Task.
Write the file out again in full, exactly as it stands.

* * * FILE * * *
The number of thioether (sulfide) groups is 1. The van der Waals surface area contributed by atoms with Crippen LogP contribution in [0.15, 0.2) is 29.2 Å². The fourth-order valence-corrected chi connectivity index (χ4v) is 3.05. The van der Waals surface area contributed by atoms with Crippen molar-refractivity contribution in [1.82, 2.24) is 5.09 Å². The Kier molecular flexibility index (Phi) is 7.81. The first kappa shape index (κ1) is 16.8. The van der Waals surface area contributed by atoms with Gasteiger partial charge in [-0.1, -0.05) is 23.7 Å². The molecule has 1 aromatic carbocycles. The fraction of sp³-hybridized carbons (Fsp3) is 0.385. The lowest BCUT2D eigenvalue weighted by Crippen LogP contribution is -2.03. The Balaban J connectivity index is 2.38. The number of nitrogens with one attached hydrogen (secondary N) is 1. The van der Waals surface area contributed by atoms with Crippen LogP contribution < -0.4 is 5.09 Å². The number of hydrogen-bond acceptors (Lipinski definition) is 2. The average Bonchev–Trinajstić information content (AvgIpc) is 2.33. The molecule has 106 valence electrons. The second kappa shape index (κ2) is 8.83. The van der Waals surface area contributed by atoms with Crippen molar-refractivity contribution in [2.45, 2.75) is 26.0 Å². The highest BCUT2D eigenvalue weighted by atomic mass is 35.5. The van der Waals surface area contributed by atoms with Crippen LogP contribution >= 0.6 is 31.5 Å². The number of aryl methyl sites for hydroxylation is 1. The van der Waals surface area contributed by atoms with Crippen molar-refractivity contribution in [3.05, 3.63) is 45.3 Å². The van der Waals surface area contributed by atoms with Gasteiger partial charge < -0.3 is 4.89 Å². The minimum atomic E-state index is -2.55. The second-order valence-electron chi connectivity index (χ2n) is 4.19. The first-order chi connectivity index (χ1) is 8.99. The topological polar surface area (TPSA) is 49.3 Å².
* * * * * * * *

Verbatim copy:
The number of thioether (sulfide) groups is 1. The van der Waals surface area contributed by atoms with Crippen LogP contribution in [0.15, 0.2) is 29.2 Å². The fourth-order valence-corrected chi connectivity index (χ4v) is 3.05. The van der Waals surface area contributed by atoms with Crippen molar-refractivity contribution in [1.82, 2.24) is 5.09 Å². The Kier molecular flexibility index (Phi) is 7.81. The first kappa shape index (κ1) is 16.8. The van der Waals surface area contributed by atoms with Gasteiger partial charge in [-0.1, -0.05) is 23.7 Å². The molecule has 1 aromatic carbocycles. The fraction of sp³-hybridized carbons (Fsp3) is 0.385. The lowest BCUT2D eigenvalue weighted by Crippen LogP contribution is -2.03. The Balaban J connectivity index is 2.38. The number of nitrogens with one attached hydrogen (secondary N) is 1. The van der Waals surface area contributed by atoms with Crippen LogP contribution < -0.4 is 5.09 Å². The number of hydrogen-bond acceptors (Lipinski definition) is 2. The average Bonchev–Trinajstić information content (AvgIpc) is 2.33. The molecule has 106 valence electrons. The second kappa shape index (κ2) is 8.83. The van der Waals surface area contributed by atoms with Crippen molar-refractivity contribution in [2.45, 2.75) is 26.0 Å². The highest BCUT2D eigenvalue weighted by atomic mass is 35.5. The van der Waals surface area contributed by atoms with Crippen LogP contribution >= 0.6 is 31.5 Å². The number of aryl methyl sites for hydroxylation is 1. The van der Waals surface area contributed by atoms with Crippen molar-refractivity contribution in [3.05, 3.63) is 45.3 Å². The van der Waals surface area contributed by atoms with Gasteiger partial charge < -0.3 is 4.89 Å². The minimum atomic E-state index is -2.55. The second-order valence-electron chi connectivity index (χ2n) is 4.19. The first-order chi connectivity index (χ1) is 8.99. The topological polar surface area (TPSA) is 49.3 Å².